So, let's start to correct our use of the internet, and then maybe our experience will then change as a result? Worth a try!

III. Removing Advertising or "Walking Towards a Non-Profit and User-Centric Web"

    I know, I know, we have all heard this before, but please I promise this will be different,so give me a chance.

    Advertising is the main roadblock to having a positive internet experience. When we see ads we know that we are the product, that our internet history is not private, and that the majority of the internet is made to manipulate us into doing what billion-dollar companies want us to do. So, what should we do?

    While many columns would give the classic "get an ad-blocker" advice, I would propose that we should try instead to avoid as many sites with ads as possible. This is a switch in the approach and paradigm; instead of using ad-based sites, why do we not instead avoid them? Perhaps then, if enough people take part, we can cause a drop in those ad-companies' revenues and make them retreat from whence they came.

    With this approach, we are taking the mindset that any site which has advertisements is not working for our, or the user's, best interest.

    Let's begin by finding a non-commercial[2] search engine that respects our privacy and gives us quality results.

    The search engine I have found to be best for this approach is Kagi[3] is an ad-free user-centric search engine which is fast, private, and delivers quality results. It does this while simultaneously allowing you to stumble on more unknown sites and articles, thus allowing for a deeper dive into the net (and the "old-web") which is being hidden and sent into oblivion by these major profit-based tech companies.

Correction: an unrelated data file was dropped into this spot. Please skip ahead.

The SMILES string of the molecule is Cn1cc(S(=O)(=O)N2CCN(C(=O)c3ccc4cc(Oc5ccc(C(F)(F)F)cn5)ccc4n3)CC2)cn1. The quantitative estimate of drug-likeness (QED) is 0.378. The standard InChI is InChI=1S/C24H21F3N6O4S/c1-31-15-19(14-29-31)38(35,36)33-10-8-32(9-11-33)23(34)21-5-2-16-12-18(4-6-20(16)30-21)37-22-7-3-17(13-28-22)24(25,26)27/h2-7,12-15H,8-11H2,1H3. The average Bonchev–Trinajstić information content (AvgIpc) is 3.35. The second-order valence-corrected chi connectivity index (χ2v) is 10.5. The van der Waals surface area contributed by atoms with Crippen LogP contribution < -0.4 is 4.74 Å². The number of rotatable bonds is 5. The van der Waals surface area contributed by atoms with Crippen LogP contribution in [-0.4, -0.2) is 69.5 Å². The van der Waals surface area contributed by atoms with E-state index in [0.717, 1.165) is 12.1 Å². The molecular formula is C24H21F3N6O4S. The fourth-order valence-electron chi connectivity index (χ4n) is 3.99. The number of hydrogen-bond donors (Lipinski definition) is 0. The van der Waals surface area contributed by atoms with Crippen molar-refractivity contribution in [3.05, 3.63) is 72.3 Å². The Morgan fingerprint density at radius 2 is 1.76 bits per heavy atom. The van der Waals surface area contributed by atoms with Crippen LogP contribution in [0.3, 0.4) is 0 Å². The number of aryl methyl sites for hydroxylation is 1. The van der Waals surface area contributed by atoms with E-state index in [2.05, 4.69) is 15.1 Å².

The next biggest issue is often social media. Facebook, Instagram, and Tiktok, while wonderful for many people, are also all ad-supported. Remember that if something is supported by ads, it is objectively not being made for the user,so we should find an alternative.

    The best alternative I have found is Neocities. Neocities allows you to create your own personal site, and then connect you to other sites that you may (or may not) find stimulating. You can then create your own social network of those sites, join webrings which help you jump from one site to the other, and follow people's updates. The community is also very supportive, which, while not the topic of this essay, can help to mitigate the proven negative psychological effects of commercial social media. Also, there are no likes, favorites, or upvotes,you just follow what you want to follow and let the creator know you like their site, which then encourages the creator to keep making content. If you find that you are missing your friends, perhaps encourage them to build sites of their own? You can then create your own online community with a mix of both real life and online friends.

    News. Oh boy.

    It is very hard these days to find news that is ad-free, unbiased, and factual, but that is what we must strive for.